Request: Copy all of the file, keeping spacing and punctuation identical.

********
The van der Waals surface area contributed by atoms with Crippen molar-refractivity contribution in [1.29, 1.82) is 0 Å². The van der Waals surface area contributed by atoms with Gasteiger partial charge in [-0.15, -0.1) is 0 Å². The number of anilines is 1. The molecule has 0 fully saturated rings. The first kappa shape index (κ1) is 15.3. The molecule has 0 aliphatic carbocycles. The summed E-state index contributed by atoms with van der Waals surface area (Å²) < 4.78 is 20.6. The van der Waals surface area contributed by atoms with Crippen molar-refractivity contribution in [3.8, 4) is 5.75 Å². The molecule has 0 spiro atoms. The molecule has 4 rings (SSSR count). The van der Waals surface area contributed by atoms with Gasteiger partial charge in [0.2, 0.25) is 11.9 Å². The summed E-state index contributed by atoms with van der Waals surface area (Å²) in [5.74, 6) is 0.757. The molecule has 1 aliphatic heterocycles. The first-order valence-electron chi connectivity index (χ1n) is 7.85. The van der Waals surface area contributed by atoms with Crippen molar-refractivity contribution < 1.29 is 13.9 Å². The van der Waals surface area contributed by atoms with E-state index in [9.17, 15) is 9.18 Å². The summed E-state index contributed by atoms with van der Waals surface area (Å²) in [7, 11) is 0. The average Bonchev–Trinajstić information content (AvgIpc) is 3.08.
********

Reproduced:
The van der Waals surface area contributed by atoms with Crippen molar-refractivity contribution in [1.29, 1.82) is 0 Å². The van der Waals surface area contributed by atoms with Gasteiger partial charge in [-0.15, -0.1) is 0 Å². The number of anilines is 1. The molecule has 0 fully saturated rings. The first kappa shape index (κ1) is 15.3. The molecule has 0 aliphatic carbocycles. The summed E-state index contributed by atoms with van der Waals surface area (Å²) < 4.78 is 20.6. The van der Waals surface area contributed by atoms with Crippen molar-refractivity contribution in [3.8, 4) is 5.75 Å². The molecule has 0 spiro atoms. The molecule has 4 rings (SSSR count). The van der Waals surface area contributed by atoms with Gasteiger partial charge in [0.2, 0.25) is 11.9 Å². The summed E-state index contributed by atoms with van der Waals surface area (Å²) in [5.74, 6) is 0.757. The molecule has 1 aliphatic heterocycles. The first-order valence-electron chi connectivity index (χ1n) is 7.85. The van der Waals surface area contributed by atoms with Crippen molar-refractivity contribution < 1.29 is 13.9 Å². The van der Waals surface area contributed by atoms with E-state index in [9.17, 15) is 9.18 Å². The summed E-state index contributed by atoms with van der Waals surface area (Å²) in [7, 11) is 0. The average Bonchev–Trinajstić information content (AvgIpc) is 3.08.